Thanks for your comments. #1 is correct - by trying to take bigger movements, it really limits the trades I can do. Also, since I'm in and out of my positions within a relatively short time, I need bigger share size to make it worth my while. Another thing is that I don't have patience (which we all know I'm trying to work on :-)) and so I feel more comfortable taking 2-cents on 5000 shares in 30 seconds ($100 profit) than taking 20-cents on 500 shares in 15 minutes ($100 profit). Of course, I would love it if I can have both big share size and patience (i.e. take 20-cents on 5000 shares in 15 minutes for $1000 profit) - I'll try hard to get the best of both worlds!

    You are also correct in saying that having a 1-cent stop is too tight. Most of the time when I get into a position, I expect that it goes in my favor right away (with the way my trading rules and strategies are setup) and so, many times I feel a little uncomfortable when it doesn't (which is why I am more prone to exiting for a 1-cent loser).

    I am currently working on holding these 1-cent losers for a bit longer to see if they eventually work in my favor. By doing this, it also means that my potiential risk is higher (I may lose more than 1-cent if the position doesn't go my way), which in turn, means that I must take bigger winners (to keep the risk:reward ratio intact). Doing all of this will require patience on my part - again, something that's hard to come by.

    I just hope that one day I have the patience and consistency that you have! You've done very well and I hope to achieve the kind of results you are achieving in the near future. Keep it up! I'll be following your progress!

    Richard,
    Thanks for your comments. You know that all of us appreciate all the hard work you put into your site as well. I've always respected your advice, what you've written and your comments. Keep up the great work!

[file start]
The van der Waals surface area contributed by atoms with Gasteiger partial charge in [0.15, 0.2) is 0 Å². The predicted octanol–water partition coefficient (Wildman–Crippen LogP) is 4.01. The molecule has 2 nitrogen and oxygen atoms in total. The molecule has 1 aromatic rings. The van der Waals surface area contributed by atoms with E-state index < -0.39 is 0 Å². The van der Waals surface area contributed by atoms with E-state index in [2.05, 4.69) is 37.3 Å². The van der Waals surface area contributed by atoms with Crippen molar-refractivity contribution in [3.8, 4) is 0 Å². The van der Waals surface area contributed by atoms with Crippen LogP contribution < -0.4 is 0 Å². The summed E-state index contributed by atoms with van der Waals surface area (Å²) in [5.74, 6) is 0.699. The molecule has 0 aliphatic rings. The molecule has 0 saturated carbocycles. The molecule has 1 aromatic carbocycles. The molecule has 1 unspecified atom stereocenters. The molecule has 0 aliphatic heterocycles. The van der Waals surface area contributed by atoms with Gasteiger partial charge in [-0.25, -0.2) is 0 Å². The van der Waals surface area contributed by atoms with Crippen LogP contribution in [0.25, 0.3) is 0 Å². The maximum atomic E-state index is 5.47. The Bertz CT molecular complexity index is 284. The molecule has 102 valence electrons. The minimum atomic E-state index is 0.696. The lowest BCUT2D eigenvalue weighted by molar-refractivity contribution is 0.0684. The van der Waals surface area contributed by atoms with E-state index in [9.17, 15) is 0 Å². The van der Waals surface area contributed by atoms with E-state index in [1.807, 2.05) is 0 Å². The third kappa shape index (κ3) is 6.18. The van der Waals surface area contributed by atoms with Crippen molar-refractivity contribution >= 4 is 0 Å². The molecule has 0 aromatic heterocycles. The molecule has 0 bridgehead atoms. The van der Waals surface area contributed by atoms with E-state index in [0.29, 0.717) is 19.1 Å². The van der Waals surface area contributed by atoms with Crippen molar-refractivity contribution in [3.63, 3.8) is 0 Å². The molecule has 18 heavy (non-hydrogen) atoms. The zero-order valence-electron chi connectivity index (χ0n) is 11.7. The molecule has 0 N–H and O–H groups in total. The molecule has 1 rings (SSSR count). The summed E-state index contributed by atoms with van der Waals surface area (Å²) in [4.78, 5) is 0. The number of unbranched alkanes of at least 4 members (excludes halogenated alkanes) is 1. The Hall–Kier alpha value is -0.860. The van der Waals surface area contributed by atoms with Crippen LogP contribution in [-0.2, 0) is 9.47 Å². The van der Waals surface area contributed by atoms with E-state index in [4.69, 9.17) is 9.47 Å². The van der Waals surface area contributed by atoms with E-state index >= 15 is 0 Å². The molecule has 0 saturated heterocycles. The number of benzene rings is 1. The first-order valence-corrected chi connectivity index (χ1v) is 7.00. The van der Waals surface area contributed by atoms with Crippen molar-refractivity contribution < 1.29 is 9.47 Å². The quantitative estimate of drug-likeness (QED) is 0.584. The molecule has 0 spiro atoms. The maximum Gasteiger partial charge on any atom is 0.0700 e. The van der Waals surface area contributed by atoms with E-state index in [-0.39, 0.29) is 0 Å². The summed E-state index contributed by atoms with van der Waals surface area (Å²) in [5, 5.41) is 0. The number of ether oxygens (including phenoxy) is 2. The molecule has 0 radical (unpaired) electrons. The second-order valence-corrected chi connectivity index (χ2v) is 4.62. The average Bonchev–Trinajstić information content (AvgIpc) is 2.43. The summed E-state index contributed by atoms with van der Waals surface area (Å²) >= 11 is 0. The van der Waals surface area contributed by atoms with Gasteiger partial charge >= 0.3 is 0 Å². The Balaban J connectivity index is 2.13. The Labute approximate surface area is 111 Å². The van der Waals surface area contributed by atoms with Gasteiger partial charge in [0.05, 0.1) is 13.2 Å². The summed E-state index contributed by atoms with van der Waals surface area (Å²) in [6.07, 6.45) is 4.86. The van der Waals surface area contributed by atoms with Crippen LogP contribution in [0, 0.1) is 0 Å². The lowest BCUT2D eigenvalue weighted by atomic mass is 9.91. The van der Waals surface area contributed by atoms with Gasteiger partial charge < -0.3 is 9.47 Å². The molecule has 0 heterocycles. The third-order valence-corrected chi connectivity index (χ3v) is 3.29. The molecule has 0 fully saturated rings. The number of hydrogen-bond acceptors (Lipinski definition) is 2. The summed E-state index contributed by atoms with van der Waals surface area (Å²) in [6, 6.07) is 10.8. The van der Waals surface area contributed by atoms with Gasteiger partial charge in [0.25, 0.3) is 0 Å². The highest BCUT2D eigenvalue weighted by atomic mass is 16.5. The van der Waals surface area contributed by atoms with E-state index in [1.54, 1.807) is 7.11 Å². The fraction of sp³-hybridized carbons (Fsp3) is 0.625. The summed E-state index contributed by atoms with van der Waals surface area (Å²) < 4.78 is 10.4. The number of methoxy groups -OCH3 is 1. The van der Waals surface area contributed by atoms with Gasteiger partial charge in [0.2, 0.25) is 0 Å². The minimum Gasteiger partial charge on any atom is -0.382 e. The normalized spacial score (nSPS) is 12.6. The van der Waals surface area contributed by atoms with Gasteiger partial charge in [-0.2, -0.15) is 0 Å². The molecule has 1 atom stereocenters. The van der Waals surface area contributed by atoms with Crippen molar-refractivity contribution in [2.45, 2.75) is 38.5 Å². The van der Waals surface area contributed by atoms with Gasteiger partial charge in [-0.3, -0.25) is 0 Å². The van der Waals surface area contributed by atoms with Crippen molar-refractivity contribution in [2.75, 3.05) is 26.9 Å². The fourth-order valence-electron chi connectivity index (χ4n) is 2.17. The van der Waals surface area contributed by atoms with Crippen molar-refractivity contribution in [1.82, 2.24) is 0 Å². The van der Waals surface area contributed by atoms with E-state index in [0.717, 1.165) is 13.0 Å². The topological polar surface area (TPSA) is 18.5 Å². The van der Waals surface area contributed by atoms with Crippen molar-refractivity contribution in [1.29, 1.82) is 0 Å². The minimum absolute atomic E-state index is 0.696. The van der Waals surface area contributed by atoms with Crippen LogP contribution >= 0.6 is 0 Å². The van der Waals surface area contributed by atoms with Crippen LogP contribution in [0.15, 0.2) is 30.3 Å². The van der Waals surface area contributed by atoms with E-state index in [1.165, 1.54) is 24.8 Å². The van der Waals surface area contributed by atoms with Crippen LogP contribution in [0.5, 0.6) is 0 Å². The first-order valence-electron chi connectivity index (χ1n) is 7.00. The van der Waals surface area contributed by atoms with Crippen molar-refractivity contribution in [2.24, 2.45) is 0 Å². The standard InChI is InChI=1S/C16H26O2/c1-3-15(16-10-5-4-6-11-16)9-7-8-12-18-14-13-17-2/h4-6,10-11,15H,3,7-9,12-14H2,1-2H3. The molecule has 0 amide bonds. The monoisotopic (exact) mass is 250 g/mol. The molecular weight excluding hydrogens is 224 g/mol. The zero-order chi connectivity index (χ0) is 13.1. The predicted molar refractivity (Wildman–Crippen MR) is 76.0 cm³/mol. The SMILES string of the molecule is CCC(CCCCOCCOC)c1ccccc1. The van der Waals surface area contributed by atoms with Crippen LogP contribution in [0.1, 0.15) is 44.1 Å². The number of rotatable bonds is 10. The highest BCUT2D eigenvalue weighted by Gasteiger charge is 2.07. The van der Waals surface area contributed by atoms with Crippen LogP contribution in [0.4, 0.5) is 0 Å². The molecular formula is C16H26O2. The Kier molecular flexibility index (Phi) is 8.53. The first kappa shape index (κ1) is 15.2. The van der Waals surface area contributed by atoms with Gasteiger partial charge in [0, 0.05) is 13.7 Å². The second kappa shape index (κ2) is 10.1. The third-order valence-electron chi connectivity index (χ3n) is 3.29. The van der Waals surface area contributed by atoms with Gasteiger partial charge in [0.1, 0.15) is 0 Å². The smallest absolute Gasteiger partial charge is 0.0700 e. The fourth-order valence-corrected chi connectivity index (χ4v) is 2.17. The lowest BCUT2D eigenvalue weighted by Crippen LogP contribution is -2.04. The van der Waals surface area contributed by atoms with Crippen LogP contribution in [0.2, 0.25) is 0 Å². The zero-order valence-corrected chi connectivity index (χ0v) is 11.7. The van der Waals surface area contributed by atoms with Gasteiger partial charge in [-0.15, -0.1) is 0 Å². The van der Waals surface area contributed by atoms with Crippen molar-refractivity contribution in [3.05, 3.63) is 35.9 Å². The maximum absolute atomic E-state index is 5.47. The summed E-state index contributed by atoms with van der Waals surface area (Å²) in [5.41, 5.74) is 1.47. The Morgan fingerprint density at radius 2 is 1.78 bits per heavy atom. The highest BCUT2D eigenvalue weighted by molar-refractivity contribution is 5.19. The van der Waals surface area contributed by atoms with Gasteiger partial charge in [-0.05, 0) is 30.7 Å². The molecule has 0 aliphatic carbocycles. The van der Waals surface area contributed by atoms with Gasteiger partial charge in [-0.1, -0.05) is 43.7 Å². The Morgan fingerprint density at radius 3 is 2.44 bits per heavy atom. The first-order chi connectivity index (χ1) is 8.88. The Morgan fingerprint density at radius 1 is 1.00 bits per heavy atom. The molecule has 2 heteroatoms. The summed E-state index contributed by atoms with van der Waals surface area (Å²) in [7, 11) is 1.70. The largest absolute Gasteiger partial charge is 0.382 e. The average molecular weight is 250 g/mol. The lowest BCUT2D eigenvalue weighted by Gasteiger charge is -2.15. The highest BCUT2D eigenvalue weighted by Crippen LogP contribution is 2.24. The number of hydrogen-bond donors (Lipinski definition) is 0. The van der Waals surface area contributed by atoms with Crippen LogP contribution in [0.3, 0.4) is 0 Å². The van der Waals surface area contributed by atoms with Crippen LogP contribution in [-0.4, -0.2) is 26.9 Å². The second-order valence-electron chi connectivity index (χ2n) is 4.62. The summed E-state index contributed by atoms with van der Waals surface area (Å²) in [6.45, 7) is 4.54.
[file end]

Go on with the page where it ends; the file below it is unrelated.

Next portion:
By Blogger J.C., at October 08, 2006 12:27 AM  

  • Thanks for sharing that JC. I think your system is a great way to go, you keep your BP fluid. The question I keep thinking about is how do you stop out so easily and consistently? Don't you ever make a mistake, hold a loser in hopes, or the trade just spikes against you? Perhaps the Nas is a bit diff than NYSE, but if I am in a trade it can go +/- .05 or more in a split second, I guess that is a dumb thought as if I traded MSFT or CSCO they would not do that. And those are the types you would trade on the nas with your share size I assume. So the basics are if your trade starts to go against you, you give it very little room to do so and you get out and move on to the next trade?

    By Blogger Glenn, at October 08, 2006 12:18 PM  

  • Glenn,

    That is essentially correct - if the trade starts to go against me, I give it very little room and exit quickly and I move on to the next trade. The reason I do this is because my trading strategy is setup in such a way that I only get into a position if I think the stock will go in my favor immediately. How do I do this? I get in on either level breaks (significant support/resistance breaks in which big sizes on the offer/ask are involved) or I get in on sudden movements made by the Futures (I will do this if the stock has been moving with the Futures).

    If, for some reason, the level doesn't break or the stock doesn't move when the Futures rips/tanks, then I know there's a problem and I'd rather get out than to hang around to see what happens next.

    Of course, there is always that occasional time when the stock just spikes against you (hence my "Bad Trades" section). However, I've noticed that with some of the thicker, slower moving stocks, I can hold on to a temporary loser (because the risk of it going severely against me is lower) and if the stock has been trending, I can be patient with it and the stock may continue it's trend.

    On the NYSE, some stocks like AMD and Exxon Mobil can move +/- 0.05 or sometimes even +/- 0.10 or 0.15 cents in a single print, which is why I trade these stocks with a smaller position. You will rarely encounter this kind of move on stocks like GE, or EMC.

    Hope it helps and good luck!

    By Blogger J.C., at October 09, 2006 10:32 AM